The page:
Vitamin D plays an essential role in maintaining bone, teeth, and muscle health. It’s a well-known nutrition fact that as Canadians living far away from the equator, our bodies absorb insufficient amounts of vitamin D from sunlight in the winter. As a result, bone loss can occur faster during the colder, darker months, so we need to ensure we’re eating enough of this nutrient. Many Canadian food products like orange juice, cereals, dairy and dairy alternatives are fortified with vitamin D to help us get enough. However, it’s also a good idea to add naturally vitamin D rich foods to our winter meal plans.
Salmon & Tuna
A 100-gram serving of salmon contains about 66% of your daily recommended intake of vitamin D in addition to a heart-healthy helping of omega-3 fatty acids.
- Get more than half of your daily vitamin D requirement, squash, veggies and delicious zesty herbs with crispy salmon bowls with pesto spaghetti squash.
- Combine two sources of healthy fats with this grilled salmon and avocado salsa recipe.
- Get a dose of vitamin D and your greens with easy salmon florentine or salmon asparagus dill casserole.
Canned tuna is another accessible vitamin D3 source, with 34% of your daily recommended value for every 100-gram serving. Time to whip out your family’s signature recipe for tuna noodle casserole, or try this healthy tuna noodle casserole made with sustainably caught albacore tuna.
UV Exposed Mushrooms
Mushrooms are the only naturally-occurring vitamin D source (vitamin D2, to be exact) that doesn’t come from an animal product. Mushrooms exposed to adequate UV light during growing or even post-harvesting contain high sunshine vitamin levels because mushrooms can absorb vitamin D much like our skin. You can also place mushrooms in the sun before consumption, but, also like your skin, edible fungi will absorb less vitamin D from the weaker winter sun. A good workaround is to make homemade batches of dried mushrooms in the spring, summer, and fall or purchase dried wild mushrooms that absorbed sunlight outside during the growing process.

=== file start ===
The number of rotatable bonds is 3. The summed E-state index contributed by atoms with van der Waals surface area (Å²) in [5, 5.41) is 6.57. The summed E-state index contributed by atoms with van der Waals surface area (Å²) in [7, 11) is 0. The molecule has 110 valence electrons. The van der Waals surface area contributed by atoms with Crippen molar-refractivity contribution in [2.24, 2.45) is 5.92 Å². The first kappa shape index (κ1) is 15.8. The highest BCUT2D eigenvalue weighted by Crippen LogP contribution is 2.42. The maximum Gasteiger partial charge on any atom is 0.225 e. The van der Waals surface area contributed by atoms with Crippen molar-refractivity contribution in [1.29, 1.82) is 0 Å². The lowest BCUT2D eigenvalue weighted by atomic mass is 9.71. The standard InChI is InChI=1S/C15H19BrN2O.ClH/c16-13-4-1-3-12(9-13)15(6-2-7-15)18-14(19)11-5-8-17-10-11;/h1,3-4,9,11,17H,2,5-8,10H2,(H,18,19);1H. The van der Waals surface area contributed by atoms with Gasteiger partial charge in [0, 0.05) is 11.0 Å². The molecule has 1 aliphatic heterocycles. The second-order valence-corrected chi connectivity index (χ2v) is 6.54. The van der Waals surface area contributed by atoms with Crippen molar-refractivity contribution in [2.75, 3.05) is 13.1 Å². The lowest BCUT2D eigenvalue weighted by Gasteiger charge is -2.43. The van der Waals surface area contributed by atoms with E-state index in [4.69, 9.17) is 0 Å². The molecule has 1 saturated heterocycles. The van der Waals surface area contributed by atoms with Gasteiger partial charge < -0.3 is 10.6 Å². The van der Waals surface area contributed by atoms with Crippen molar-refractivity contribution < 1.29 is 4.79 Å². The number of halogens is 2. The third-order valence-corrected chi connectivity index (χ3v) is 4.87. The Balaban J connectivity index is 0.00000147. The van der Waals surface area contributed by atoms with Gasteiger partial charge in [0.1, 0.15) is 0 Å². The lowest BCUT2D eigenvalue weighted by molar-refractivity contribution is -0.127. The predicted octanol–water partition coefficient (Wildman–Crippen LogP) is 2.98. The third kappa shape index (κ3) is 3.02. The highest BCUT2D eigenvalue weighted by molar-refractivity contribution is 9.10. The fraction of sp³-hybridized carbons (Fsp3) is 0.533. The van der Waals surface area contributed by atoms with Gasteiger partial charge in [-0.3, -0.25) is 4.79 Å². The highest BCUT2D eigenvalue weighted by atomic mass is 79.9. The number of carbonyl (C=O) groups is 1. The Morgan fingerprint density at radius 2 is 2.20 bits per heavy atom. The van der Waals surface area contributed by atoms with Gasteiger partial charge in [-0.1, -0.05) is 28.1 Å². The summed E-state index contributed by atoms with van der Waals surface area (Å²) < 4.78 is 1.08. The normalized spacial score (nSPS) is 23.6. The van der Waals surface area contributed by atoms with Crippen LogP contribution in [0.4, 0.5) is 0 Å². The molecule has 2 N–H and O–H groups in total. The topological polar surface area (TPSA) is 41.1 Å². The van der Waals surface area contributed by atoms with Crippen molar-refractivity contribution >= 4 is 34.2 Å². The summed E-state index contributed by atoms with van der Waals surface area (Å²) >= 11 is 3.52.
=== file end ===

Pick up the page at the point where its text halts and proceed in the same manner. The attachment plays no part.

Dried shiitake mushrooms are a staple of Asian cuisine that add signature umami flavour to scrumptious warm and hearty dishes like hot and sour soup and brown rice congee. Of course, mushrooms are the star of many nutritious hot meals, from soups and risottos to chillis and casseroles.
- Leek, mushroom, and chicken soup
- Cheesy miso mushroom rice
- Baked barley risotto with mushrooms and carrots
- Cremini mushroom, black bean, and corn chilli
- Cheesy keto mushroom casserole
While some choose to skip yolks to lower their cholesterol intake, egg yolks are among the best naturally occurring vitamin D sources, making having eggs for dinner a healthy option in the winter. Eggs also pair well with mushrooms, cheese and virtually any vegetable.
- Loaded vegetable egg casserole
- Portobello Eggs
- Asparagus and Mushroom Frittata with Goat Cheese
- One-Pan Curried Shakshuka
- Vitamin K is also an essential nutrient for bone health. Leafy greens are a good vitamin K source, making this crustless spinach and mushroom quiche a bone-strengthening powerhouse!
- Get your vitamins A, K, and D plus calcium with this cheesy, spinach loaded sweet potato egg casserole, or keep it simple with individually portioned shredded sweet potato baked egg nests.
Now that you’ve filled up on suggestions for getting your vitamins A through K this winter, we hope you feel inspired with fresh ideas to cook up healthy meals that your family will enjoy. Many of our favourite winter dishes like roasted potatoes and tuna casseroles are already non-fussy sources of nutrients. The addition of colourful produce and a few extra sources of vitamin D can turn a regular wintertime dinner into a bone fortifying, antioxidant boosting, super nutrition feast!